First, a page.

Master & Dynamic MH40 Headphones

Over the last year and a half, I have been paying careful attention to stereo headphones. Before then, I had a kind of ‘who cares’ attitude towards them. I ruled that a fine stereo system at home with excellent speakers and such was all one needs—using headphones was audio blasphemy. But the recent surge in high-quality headphones together with specialized amps for accommodating them wowed me in sound quality, turned me around and caused me to reevaluate my stand. I am talking about over-the-ear high-end closed models in what follows. My focus has been on closed since otherwise the sound will be heard by others around you and one can hear external noise (buses, cars, kids): that is not what I want. It would defeat my purpose of using headphones in the first place versus just playing my system.

Don’t get me wrong, there is nothing like the exquisite sound and large soundstage with its three dimensionality and isolation of instruments, personalized room acoustics, and all else that one gets with a fine stereo system. I am not trying to replace that experience nor even hinting that it is possible. When I use headphones, I want and like the isolation and sensory deprivation they offer as contrasted with listening to a stereo system out loud. Kind of like the difference between swimming laps in a pool versus jogging outside to get a workout; when jogging I can even do so with a friend and chat and socialize; not so while swimming laps. When I swim, I am on my own submerged in my own world, and that is exactly what I want from it.

When several months ago a friend of mine asked me to help him choose a high-end pair of headphones together with an amp, and was willing to spend several thousand dollars on the acquisition, I had by then done enough research and listening to feel comfortable giving him sound advice. His situation was different from mine in that he could not have a stereo system at home that would annoy others with music–he needed an isolated (sound wise) but very high quality headphone based system. And he did not want numerous components and cabling as is required by a complex stereo system.

I was particularly amazed by and satisfied with the sound quality of the Audeze LCD-XC (closed) at $1799 a pair, and I made sure that my friend matched them with a fine and powerful headphone amp with a built in DAC that uses USB input; he could thus feed the amp’s DAC high-resolution digital files with ease from his computer. I had the personal pleasure of burning in both the headphones and the amp at my own apartment before my friend took them home, and I greatly enjoyed the experience.

But I learned something of great importance in my journey of experimenting with headphones. There are wonderful audiophile quality over-the-ear closed headphones in the $300 – $500 range worthy of consideration for more general use, such as taking them in a backpack to one’s office or using them for communicating on Skype. One need not spend $1799 to acquire a pair that can impress.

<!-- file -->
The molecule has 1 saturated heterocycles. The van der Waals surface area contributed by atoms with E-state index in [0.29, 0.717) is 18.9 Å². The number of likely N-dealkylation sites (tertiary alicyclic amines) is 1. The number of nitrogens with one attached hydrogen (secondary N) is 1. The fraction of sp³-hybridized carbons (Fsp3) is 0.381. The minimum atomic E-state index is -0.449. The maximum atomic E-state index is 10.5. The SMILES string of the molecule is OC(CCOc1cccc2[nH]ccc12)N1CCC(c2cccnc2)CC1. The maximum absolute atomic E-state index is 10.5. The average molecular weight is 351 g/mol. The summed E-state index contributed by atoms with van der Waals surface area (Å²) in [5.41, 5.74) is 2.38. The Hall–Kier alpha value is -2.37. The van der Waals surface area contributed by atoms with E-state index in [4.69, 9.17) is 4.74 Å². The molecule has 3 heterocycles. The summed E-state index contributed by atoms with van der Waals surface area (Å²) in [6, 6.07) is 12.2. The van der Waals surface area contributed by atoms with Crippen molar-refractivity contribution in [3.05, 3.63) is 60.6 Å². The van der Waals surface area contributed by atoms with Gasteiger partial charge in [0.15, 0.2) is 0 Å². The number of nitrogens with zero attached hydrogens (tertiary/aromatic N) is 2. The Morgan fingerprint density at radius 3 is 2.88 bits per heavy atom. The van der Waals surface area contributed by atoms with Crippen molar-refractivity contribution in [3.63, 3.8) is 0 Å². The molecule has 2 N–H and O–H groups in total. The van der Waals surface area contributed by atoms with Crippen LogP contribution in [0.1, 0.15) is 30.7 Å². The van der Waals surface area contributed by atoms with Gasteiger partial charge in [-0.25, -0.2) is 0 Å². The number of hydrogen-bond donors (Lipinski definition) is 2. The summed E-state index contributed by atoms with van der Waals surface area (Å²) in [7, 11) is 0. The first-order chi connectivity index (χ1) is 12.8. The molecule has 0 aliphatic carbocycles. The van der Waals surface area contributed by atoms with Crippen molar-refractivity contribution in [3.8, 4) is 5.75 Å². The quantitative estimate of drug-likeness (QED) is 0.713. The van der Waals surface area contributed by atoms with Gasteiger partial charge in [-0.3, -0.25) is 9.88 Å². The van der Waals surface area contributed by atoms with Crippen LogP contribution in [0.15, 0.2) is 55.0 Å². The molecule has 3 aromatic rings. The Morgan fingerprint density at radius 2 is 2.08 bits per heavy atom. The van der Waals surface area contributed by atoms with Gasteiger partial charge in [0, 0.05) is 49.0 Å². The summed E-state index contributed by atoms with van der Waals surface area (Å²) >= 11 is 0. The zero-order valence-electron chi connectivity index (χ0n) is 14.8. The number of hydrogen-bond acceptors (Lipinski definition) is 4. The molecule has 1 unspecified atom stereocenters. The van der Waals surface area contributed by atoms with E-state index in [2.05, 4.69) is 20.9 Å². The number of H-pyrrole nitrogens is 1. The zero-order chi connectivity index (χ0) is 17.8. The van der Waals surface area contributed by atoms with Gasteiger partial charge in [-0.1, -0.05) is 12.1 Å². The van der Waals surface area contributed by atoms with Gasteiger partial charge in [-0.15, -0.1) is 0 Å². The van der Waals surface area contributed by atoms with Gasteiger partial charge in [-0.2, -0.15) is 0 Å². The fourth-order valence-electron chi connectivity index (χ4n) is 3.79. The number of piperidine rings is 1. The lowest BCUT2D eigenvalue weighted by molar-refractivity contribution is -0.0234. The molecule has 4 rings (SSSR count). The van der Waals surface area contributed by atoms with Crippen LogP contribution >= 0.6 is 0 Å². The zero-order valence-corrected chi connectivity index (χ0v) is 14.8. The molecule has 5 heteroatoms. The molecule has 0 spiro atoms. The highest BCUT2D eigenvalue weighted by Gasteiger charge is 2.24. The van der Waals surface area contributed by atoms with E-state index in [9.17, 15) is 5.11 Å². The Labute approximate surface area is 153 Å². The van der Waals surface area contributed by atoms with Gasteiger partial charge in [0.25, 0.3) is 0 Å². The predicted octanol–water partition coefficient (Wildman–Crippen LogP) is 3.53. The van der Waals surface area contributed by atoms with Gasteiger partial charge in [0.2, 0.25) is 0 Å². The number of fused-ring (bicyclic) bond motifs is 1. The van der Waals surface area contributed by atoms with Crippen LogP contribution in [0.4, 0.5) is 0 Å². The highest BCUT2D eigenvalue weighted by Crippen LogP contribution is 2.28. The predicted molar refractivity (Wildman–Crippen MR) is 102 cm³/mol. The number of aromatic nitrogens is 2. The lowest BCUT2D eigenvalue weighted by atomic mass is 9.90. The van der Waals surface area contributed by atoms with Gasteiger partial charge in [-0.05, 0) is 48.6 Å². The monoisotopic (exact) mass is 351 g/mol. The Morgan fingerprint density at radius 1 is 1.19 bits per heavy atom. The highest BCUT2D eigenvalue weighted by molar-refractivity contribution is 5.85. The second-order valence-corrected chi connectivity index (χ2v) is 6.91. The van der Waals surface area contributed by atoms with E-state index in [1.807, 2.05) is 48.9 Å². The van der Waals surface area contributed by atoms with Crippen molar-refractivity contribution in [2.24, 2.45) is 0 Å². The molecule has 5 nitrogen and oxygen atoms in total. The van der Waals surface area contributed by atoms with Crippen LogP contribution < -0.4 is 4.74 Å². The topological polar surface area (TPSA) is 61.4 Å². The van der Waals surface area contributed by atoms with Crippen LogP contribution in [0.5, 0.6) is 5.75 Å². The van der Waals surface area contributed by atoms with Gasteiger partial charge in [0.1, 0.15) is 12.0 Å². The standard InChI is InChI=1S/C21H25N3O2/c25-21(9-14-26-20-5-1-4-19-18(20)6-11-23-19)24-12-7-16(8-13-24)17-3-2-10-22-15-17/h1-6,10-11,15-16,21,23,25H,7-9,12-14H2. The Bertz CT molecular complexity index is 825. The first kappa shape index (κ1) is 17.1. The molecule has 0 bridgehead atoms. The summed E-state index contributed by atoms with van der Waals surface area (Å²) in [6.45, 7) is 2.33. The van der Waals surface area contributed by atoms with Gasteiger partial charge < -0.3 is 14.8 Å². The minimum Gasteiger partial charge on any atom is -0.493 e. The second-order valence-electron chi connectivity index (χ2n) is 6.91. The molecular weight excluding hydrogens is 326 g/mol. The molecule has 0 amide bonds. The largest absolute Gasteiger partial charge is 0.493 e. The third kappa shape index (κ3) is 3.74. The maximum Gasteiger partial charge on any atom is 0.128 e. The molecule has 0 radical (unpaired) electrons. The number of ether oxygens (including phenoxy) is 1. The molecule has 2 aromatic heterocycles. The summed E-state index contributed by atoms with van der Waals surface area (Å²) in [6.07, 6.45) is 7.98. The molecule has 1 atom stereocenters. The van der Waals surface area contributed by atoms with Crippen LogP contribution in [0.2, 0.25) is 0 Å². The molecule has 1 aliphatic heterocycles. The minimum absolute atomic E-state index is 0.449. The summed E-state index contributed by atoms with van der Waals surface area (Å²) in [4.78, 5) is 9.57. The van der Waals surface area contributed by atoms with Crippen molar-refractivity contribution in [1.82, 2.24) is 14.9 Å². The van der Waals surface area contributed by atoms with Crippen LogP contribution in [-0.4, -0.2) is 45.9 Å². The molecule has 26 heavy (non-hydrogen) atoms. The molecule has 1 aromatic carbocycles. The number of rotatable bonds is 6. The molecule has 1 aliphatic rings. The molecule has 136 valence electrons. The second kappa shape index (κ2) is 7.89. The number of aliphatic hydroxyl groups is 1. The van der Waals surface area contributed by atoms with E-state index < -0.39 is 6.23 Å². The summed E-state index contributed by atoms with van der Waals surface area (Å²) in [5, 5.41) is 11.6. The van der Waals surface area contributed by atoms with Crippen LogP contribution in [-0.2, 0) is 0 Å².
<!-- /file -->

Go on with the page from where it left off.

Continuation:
The ones I have tried for some time now and the focus of this review are the Master & Dynamic MH40 Headphones, at $399. Master & Dynamic’s headphones are designed and developed in New York City, where the company resides, and manufactured in China. A slightly smaller and lighter version, the MH30 at $349 is available, too, but I will not be reviewing those here—the MH40 are Master & Dynamic’s top of the line, proudly referred to by the company as ‘The Modern Thinking Cap’.

Jonathan Levine, CEO and Founder of Master & Dynamic had generously let me use a new gorgeous pair of the brown leather/silver version when I recently reviewed the Sprout by PS Audio (an integrated amp with a headphone amp and DAC built in), and I also have used them with other headphone amp/DAC combos such as the Burson Conductor, and the Bel Canto c5i. I even brought the MH40 to other audiophiles’ homes and listened to them on their headphone amps, such as ones made by Schiit Audio.

How do the MH40 look and feel? What are the specs?

The MH40 are elegant with style and polish. They come fit with 45mm Neodymium High- Performance Drivers. Their impedance is 32 Ohms. They are slim and portable (200mm (7.87”) x 185mm (7.28”) x 55mm (2.17”)), considering that they are a closed model, and very solidly made — forged aluminum and stainless steel with premium cowhide and soft lambskin; no plastic cheap stuff, here. They weigh 360gm (0.8 lbs). In short they are considerably smaller and lighter than many other closed models in the same price range (some of which can be as heavy as 3 lbs and 50% larger). You can easily slip them in your bag and be on the move.

The MH40 come in black leather/black metal as well as the brown leather/ silver I mentioned above, and there is now a newer black leather/gunmetal model. One of the many well thought out features is the convenience of allowing the 2 meter cable (a thin and elegant woven type that doesn’t get tangled) to be detached and plugged into either the left or the right driver (you choose) and there is a tiny mute button on the right driver. The drivers are marked Left (L) and Right (R), and regardless of which driver you plug the cable into, the L/R stereo output remains constant. The drivers firmly slide up and down on stainless steel rods to ensure that you can properly align and seal them over your ears. The grilles on the drivers are for aesthetics only and add a nice retro touch; the MH40 are truly closed headphones.

The MH40 are very comfortable when worn due to the breathable soft lambskin pads which can even be removed to clean or replace. The MH40 seal out almost completely any external noises even when no music is playing. There is yet another 1.25 meter cable that comes with the MH40; it has a tiny remote volume control/microphone seamlessly built in to it for using the headphones with (say) an iPhone. For use with more serious amps, each cable has a 1/4” (6.3mm) gold-plated adaptor that can be snapped over its thinner 3.5mm oxygen-free copper plug. The cables themselves are a different color depending on the color of the MH40. For example, the black leather/black metal model comes with black cables, and the brown leather/silver model comes with silver-white cables.